This video makes me think about how we use cognitive decision making in religious endeavors (I mean: making the mental decision the most important part of our faith).
The reality is that we are rarely faced with momentous decisions like the variety that this video suggests.
The 'snap' theory (the idea that people just one day snap and do terrible horrible things) is not supported at all in any field of study.
People make big - life changing - decisions all the time but they are rarely if ever made 'right-out-of-the-blue'. Whether it's deciding to get married, buy a car, change jobs, or lose weight - all these decisions are made with a truck load of background support. It's the same way with sin. We are never faced with these monumental temptations that overwhelm us into commiting these horrible things.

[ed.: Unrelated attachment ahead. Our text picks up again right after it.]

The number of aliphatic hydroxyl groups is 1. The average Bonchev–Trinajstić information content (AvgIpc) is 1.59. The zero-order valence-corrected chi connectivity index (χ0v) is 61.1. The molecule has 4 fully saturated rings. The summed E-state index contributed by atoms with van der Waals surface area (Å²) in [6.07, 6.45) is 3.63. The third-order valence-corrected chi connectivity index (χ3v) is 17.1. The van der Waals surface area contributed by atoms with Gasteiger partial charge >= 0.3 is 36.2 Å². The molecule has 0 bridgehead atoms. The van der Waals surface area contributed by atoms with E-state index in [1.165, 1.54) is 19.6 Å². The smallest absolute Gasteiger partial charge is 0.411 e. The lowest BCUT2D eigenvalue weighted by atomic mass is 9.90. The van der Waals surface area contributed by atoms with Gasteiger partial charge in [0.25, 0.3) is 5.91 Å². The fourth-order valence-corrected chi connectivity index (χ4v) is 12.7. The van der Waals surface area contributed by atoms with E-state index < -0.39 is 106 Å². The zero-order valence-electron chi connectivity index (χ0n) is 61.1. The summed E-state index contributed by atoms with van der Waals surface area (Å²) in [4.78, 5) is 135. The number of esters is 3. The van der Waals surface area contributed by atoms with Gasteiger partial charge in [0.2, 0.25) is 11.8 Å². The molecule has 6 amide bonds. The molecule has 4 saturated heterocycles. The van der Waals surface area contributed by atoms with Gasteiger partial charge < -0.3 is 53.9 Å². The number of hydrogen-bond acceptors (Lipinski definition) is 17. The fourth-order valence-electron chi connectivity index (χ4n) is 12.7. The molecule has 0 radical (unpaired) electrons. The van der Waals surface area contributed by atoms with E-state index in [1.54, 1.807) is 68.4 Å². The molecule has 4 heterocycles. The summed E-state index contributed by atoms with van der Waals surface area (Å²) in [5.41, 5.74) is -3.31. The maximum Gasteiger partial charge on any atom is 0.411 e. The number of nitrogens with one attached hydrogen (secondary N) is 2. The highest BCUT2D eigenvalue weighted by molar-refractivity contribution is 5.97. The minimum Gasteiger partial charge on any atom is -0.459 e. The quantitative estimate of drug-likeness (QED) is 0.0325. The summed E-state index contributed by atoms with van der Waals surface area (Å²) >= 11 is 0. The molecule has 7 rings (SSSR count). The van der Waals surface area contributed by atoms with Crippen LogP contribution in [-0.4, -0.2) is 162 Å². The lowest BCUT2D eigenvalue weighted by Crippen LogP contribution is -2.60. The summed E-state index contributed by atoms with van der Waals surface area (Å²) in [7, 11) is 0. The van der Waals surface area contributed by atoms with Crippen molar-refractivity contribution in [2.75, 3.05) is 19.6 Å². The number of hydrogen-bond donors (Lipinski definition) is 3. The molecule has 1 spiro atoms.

What is interesting is how we pressure (maybe this is especially in the past) people into deciding to follow Christ (accept the plan of salvation). If we realize that a momentous decision requires so much support in order to make. How can we actually think that a one time response at an alter call or other similar occasion is really meaningful in the grand scheme of things?
I think that changes how we approach these 'talks' or sermons. I think we need to remember to challenge people to consider the opportunity to make a decision but be careful not to make it so trite that we think an entire life can be magically reversed with one simple prayer or raising of a hand...